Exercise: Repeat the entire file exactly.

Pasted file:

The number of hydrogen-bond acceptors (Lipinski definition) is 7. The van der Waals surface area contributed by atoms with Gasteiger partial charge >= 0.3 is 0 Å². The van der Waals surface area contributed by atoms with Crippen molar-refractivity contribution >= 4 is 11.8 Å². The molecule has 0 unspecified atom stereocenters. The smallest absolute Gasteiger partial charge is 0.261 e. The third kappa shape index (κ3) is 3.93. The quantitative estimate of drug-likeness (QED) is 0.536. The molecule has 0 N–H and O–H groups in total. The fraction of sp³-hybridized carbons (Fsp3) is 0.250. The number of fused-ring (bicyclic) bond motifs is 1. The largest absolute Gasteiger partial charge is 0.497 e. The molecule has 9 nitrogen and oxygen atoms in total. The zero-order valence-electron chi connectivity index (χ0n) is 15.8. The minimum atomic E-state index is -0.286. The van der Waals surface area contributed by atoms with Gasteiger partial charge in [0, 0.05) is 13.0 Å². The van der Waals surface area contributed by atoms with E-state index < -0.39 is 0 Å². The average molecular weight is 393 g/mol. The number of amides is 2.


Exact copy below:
The number of hydrogen-bond acceptors (Lipinski definition) is 7. The van der Waals surface area contributed by atoms with Gasteiger partial charge >= 0.3 is 0 Å². The van der Waals surface area contributed by atoms with Crippen molar-refractivity contribution >= 4 is 11.8 Å². The molecule has 0 unspecified atom stereocenters. The smallest absolute Gasteiger partial charge is 0.261 e. The third kappa shape index (κ3) is 3.93. The quantitative estimate of drug-likeness (QED) is 0.536. The molecule has 0 N–H and O–H groups in total. The fraction of sp³-hybridized carbons (Fsp3) is 0.250. The number of fused-ring (bicyclic) bond motifs is 1. The largest absolute Gasteiger partial charge is 0.497 e. The molecule has 9 nitrogen and oxygen atoms in total. The zero-order valence-electron chi connectivity index (χ0n) is 15.8. The minimum atomic E-state index is -0.286. The van der Waals surface area contributed by atoms with Gasteiger partial charge in [0, 0.05) is 13.0 Å². The van der Waals surface area contributed by atoms with E-state index < -0.39 is 0 Å². The average molecular weight is 393 g/mol. The number of amides is 2.